by Dr Mary-Linda Armacost
In June, 2002 Peter was offered and accepted the position of Principal of Forman Christian College. After two subsequent visits in 2002, he felt strongly that we needed to move to Lahore in order to prove to the government that we were serious about having the college denationalized. The Governor at the time was facing political difficulty in denationalizing a number of colleges all at once.
We moved lock, stock and barrel, as they say, on January 11, 2003 and we never looked back. We could not have received a warmer welcome from the business community, the university community, the alumni and the Christian community. We were invited into people’s home for dinner and made to feel instantly welcome. There were forces, however, that clearly did not want the college to be denationalized. They were fearful that jobs would be lost and that the tuition would be raised. The government promised that all the faculty that did not stay at Forman would have jobs elsewhere. There still was a good deal of unrest, however. Groups visited our home several times, making threats and breaking a few things. A coffin was made with Peter’s name on it and taken around the Parliament Building. There was graffiti saying “Go back, Peter, Go Back!” However, it soon became clear that we could not be “frightened” and that we had no intention of leaving. The Government denationalized Forman Christian College on March 19, 2003 – a glorious day in the life of the college and in our lives.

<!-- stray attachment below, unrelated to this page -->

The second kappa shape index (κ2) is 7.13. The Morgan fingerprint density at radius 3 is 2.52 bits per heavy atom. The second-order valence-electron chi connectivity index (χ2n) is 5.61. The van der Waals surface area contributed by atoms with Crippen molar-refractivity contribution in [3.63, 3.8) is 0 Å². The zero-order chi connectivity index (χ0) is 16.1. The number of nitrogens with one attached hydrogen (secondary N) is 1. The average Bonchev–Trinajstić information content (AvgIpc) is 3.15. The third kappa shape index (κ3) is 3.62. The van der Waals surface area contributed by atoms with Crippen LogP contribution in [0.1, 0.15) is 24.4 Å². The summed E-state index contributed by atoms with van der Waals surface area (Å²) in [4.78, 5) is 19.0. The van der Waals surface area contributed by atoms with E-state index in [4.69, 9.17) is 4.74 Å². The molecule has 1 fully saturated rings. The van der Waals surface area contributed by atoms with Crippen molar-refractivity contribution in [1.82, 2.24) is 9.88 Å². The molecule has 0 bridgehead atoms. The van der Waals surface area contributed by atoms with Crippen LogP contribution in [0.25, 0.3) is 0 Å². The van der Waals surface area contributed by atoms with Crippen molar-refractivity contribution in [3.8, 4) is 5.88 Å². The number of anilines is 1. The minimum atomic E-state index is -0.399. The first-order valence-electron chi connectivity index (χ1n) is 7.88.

The next months were filled with activity – selecting new faculty and deciding on the staffing. Faculty and staff – Muslims and Christians – men and women – all worked together for the good of the College. It was determined very early on that one of the keys to success would be to become a university and to grant our own degrees. With the help of President Musharraf, this was granted in 2004!
Looking back on that first year, my memories are of overwhelming gratitude to all within the college, the alumni, the Christians and the broader community who were so welcoming, so encouraging and so grateful to Peter for all he was doing. I was also incredibly proud of my husband – of the way he systematically worked with all constituencies of the college to achieve success and to do so under, at times, great pressure. Our ten years were a true gift to us – one we will never forget and never cease to be grateful for. This gratitude is for the Muslim and Christian communities – faculty, staff, alumni, board and students who vowed to work together and who created a peace-loving campus devoted to the life of the mind. Thank you all!